Doll's house experience extended by demand

Tuesday 16th August 2016 1:00 pm
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THE first Doll’s House Experience at Alton’s Curtis Museum has proven so successful it is to remain open for the duration of the summer holidays, along with the Miniature World Trail.

Originally intended as a one off, designed to celebrate the story of the doll’s house, the event July 30 included a display of eleven houses and a model shop, as well as the launch of a range of doll’s house accessories.

Included in the exhibition was the Battye/Bibby House presented to the Curtis Museum by Colonel JD Bibby in 1953. He was the grandson of John Bibby, of Liverpool, the founder of the famous Bibby Shipping Line.

The house came from The Wakes in Selborne which had been the home of the donor’s mother, Hylda Bibby, until her death the same year. She had moved there in about 1910 and villager Mary Powell remembers visiting her grandmother during the holidays and being allowed to play with the doll’s house, which stood in the chilly area outside Gilbert White’s bedroom – but only when grandma was present!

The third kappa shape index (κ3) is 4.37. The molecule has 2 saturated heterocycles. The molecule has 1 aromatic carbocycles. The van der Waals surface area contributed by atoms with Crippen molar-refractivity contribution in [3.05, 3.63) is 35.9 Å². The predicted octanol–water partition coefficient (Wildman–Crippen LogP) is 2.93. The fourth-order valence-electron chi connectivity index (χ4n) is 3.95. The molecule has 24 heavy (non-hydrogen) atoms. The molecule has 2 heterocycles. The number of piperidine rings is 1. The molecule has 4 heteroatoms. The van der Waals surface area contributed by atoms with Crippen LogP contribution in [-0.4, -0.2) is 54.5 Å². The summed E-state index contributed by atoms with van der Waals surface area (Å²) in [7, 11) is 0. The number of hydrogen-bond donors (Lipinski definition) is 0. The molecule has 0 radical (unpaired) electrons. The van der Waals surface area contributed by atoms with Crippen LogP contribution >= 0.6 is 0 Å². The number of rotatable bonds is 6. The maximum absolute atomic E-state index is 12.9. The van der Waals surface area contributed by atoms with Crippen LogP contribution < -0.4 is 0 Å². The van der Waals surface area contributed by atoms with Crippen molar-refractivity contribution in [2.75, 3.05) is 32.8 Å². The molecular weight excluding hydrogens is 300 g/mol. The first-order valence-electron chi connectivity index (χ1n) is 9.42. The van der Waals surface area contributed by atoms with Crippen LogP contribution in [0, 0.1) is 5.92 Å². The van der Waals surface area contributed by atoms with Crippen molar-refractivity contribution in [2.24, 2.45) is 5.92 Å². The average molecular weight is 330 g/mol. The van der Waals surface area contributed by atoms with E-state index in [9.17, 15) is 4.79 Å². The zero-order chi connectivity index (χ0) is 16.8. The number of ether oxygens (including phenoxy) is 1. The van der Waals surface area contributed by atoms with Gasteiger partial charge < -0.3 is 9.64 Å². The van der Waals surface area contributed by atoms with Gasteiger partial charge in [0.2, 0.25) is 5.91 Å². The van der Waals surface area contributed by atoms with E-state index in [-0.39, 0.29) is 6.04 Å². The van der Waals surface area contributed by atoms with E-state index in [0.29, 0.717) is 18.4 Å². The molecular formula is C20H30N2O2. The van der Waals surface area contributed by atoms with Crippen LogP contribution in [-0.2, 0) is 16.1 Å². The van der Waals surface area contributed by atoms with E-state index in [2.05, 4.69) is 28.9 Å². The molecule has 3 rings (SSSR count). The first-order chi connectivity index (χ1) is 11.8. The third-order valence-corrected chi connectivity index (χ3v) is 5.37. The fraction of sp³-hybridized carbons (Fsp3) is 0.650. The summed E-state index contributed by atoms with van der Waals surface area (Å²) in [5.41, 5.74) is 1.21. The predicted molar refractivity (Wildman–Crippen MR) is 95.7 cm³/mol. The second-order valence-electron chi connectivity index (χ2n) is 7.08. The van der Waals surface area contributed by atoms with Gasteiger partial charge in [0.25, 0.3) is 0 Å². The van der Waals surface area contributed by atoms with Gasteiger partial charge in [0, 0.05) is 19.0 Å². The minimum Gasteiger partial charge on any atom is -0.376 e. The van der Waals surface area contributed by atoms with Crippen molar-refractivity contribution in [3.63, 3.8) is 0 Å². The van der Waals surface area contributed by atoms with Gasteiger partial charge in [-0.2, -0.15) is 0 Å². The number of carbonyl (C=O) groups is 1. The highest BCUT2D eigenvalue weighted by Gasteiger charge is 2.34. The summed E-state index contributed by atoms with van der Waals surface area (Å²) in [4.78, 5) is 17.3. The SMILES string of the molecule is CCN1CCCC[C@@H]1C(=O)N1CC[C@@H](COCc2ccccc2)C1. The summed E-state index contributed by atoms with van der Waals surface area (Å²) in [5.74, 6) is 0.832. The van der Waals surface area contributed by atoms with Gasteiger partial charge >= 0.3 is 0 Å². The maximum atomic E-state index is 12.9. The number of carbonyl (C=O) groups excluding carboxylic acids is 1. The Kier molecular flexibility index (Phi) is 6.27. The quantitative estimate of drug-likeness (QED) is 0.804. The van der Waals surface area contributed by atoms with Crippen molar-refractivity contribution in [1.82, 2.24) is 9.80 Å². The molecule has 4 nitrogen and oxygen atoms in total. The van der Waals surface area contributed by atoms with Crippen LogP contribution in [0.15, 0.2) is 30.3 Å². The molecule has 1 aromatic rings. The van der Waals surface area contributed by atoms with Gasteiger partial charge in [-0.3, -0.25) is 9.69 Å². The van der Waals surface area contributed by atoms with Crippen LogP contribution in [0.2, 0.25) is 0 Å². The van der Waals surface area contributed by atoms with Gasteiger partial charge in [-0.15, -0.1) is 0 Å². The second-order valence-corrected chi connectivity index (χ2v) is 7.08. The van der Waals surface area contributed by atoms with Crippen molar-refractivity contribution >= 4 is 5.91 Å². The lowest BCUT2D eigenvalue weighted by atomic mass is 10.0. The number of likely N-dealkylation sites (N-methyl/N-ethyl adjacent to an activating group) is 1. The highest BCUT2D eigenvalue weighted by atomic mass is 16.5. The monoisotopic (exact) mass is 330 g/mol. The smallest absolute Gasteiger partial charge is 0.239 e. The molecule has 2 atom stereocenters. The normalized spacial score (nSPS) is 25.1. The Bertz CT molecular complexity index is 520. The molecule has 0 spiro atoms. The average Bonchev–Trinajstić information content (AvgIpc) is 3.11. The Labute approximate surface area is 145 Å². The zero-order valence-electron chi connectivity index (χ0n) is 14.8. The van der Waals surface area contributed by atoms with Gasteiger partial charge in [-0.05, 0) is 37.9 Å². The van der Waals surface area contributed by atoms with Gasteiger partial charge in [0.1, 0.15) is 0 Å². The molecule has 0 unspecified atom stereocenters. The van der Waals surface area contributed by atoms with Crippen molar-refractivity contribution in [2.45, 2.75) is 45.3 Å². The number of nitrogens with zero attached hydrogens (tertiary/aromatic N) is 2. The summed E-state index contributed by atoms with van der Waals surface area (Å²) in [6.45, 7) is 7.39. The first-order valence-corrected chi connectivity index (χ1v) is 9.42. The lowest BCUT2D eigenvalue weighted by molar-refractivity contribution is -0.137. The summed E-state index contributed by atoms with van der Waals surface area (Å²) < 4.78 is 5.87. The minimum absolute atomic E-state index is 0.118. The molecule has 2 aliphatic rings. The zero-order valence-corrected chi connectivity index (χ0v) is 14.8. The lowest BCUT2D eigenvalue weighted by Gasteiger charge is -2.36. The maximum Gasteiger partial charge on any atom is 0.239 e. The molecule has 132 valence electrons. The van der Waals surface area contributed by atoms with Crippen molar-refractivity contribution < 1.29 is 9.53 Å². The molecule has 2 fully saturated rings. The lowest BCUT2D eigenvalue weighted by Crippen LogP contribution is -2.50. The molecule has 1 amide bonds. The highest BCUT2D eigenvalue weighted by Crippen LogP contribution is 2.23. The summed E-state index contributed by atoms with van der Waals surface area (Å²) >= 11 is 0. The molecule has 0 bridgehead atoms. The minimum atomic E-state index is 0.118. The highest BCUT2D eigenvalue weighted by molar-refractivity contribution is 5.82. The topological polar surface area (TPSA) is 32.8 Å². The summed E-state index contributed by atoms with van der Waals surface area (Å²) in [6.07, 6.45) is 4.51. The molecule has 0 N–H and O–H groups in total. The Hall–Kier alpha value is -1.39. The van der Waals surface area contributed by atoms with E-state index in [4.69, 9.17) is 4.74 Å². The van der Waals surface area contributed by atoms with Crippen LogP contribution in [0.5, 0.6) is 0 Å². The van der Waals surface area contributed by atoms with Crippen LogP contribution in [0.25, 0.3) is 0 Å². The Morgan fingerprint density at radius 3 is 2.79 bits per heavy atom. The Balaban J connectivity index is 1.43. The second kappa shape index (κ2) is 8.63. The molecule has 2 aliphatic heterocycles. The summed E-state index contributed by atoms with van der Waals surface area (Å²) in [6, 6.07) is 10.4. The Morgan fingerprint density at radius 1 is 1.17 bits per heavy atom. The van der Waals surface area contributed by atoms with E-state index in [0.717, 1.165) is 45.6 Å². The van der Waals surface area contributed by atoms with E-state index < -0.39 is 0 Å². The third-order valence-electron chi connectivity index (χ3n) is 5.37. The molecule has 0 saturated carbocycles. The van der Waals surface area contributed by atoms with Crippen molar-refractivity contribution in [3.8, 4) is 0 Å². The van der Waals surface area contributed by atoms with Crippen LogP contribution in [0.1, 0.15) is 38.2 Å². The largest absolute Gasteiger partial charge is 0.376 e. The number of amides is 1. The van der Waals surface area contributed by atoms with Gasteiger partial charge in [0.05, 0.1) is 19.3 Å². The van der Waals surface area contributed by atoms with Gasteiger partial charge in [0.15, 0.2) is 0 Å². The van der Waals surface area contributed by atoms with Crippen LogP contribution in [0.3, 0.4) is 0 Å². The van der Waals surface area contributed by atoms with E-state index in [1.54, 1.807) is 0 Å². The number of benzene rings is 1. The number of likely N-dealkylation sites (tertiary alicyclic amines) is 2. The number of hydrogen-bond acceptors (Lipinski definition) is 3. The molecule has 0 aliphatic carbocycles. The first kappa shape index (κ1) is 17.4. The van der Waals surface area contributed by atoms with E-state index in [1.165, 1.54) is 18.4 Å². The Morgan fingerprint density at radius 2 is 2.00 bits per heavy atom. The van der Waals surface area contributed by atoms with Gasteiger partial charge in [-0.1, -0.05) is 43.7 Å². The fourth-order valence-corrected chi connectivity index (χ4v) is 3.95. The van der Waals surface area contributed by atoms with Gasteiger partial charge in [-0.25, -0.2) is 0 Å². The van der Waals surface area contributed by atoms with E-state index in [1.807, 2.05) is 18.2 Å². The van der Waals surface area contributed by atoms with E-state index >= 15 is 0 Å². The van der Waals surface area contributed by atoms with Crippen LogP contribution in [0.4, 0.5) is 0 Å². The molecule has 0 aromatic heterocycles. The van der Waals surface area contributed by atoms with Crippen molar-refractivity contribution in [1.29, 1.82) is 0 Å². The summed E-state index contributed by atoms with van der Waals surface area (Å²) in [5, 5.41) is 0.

Mrs Bibby’s mother, Mrs Battye, was widowed early and it is thought that the doll’s house was built in the 1860s or 1870s for her four young daughters, Hylda, Millicent, Norah and Marjori.

The Curtis Museum exhibition attracted visitors of all ages who enjoyed admiring and playing with the doll’s houses. The event held a particular attraction for doll’s house collectors, with one lady admitting to being the proud owner of 20 houses, and even a man putting up his hand to owning a miniature house.

The Curtis Museum has expressed grateful thanks to The Toy Shed on Cross and Pillory Lane in Alton for supporting the event.

Located on Crown Hill, the museum is open from 10am to 5pm Tuesday to Saturday, and closed on Mondays.

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